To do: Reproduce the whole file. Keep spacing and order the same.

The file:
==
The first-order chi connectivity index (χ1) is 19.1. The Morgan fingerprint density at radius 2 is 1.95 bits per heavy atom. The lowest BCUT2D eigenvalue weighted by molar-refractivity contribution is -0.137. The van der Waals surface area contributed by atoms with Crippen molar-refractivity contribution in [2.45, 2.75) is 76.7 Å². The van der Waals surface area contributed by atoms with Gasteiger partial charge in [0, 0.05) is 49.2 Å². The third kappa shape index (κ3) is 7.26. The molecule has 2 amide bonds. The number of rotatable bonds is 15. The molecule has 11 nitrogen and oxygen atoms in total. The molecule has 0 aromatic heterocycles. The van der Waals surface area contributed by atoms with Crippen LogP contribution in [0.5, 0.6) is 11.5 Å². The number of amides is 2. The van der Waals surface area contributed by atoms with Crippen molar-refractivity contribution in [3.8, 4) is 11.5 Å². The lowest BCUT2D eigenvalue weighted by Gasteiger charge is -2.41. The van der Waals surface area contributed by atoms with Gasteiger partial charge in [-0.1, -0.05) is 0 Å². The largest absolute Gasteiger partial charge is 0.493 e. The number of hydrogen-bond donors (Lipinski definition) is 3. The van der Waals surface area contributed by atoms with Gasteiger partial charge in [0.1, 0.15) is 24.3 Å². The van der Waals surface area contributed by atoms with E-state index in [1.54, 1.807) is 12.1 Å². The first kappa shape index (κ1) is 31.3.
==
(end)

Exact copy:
The first-order chi connectivity index (χ1) is 19.1. The Morgan fingerprint density at radius 2 is 1.95 bits per heavy atom. The lowest BCUT2D eigenvalue weighted by molar-refractivity contribution is -0.137. The van der Waals surface area contributed by atoms with Crippen molar-refractivity contribution in [2.45, 2.75) is 76.7 Å². The van der Waals surface area contributed by atoms with Gasteiger partial charge in [0, 0.05) is 49.2 Å². The third kappa shape index (κ3) is 7.26. The molecule has 2 amide bonds. The number of rotatable bonds is 15. The molecule has 11 nitrogen and oxygen atoms in total. The molecule has 0 aromatic heterocycles. The van der Waals surface area contributed by atoms with Crippen LogP contribution in [0.5, 0.6) is 11.5 Å². The number of amides is 2. The van der Waals surface area contributed by atoms with Crippen molar-refractivity contribution in [3.8, 4) is 11.5 Å². The lowest BCUT2D eigenvalue weighted by Gasteiger charge is -2.41. The van der Waals surface area contributed by atoms with Gasteiger partial charge in [-0.1, -0.05) is 0 Å². The largest absolute Gasteiger partial charge is 0.493 e. The number of hydrogen-bond donors (Lipinski definition) is 3. The van der Waals surface area contributed by atoms with Gasteiger partial charge in [0.1, 0.15) is 24.3 Å². The van der Waals surface area contributed by atoms with E-state index in [1.54, 1.807) is 12.1 Å². The first kappa shape index (κ1) is 31.3.